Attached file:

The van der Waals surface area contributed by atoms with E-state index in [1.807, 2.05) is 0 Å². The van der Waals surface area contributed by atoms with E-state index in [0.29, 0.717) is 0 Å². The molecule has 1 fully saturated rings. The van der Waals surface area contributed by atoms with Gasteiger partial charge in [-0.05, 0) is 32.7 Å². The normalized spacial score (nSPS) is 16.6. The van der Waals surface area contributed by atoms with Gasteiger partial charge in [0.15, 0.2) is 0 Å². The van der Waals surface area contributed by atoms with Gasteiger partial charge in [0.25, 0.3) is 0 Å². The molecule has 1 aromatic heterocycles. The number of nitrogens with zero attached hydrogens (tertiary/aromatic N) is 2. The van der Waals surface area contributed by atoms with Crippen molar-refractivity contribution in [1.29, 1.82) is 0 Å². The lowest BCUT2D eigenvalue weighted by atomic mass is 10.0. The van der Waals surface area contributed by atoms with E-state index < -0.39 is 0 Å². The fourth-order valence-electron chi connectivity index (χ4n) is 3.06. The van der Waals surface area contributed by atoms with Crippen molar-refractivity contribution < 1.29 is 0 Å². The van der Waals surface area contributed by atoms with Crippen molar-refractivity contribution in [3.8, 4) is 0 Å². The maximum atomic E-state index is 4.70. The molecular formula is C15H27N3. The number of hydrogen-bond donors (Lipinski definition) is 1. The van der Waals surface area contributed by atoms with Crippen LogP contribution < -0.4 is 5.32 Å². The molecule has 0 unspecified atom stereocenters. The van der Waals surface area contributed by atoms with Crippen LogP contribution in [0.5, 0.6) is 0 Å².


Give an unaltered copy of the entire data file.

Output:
The van der Waals surface area contributed by atoms with E-state index in [1.807, 2.05) is 0 Å². The van der Waals surface area contributed by atoms with E-state index in [0.29, 0.717) is 0 Å². The molecule has 1 fully saturated rings. The van der Waals surface area contributed by atoms with Gasteiger partial charge in [-0.05, 0) is 32.7 Å². The normalized spacial score (nSPS) is 16.6. The van der Waals surface area contributed by atoms with Gasteiger partial charge in [0.15, 0.2) is 0 Å². The van der Waals surface area contributed by atoms with Gasteiger partial charge in [0.25, 0.3) is 0 Å². The molecule has 1 aromatic heterocycles. The number of nitrogens with zero attached hydrogens (tertiary/aromatic N) is 2. The van der Waals surface area contributed by atoms with Crippen molar-refractivity contribution in [1.29, 1.82) is 0 Å². The lowest BCUT2D eigenvalue weighted by atomic mass is 10.0. The van der Waals surface area contributed by atoms with E-state index < -0.39 is 0 Å². The fourth-order valence-electron chi connectivity index (χ4n) is 3.06. The van der Waals surface area contributed by atoms with Crippen molar-refractivity contribution < 1.29 is 0 Å². The van der Waals surface area contributed by atoms with Crippen molar-refractivity contribution in [3.8, 4) is 0 Å². The maximum atomic E-state index is 4.70. The molecular formula is C15H27N3. The number of hydrogen-bond donors (Lipinski definition) is 1. The van der Waals surface area contributed by atoms with Crippen LogP contribution < -0.4 is 5.32 Å². The molecule has 0 unspecified atom stereocenters. The van der Waals surface area contributed by atoms with Crippen LogP contribution in [0.5, 0.6) is 0 Å².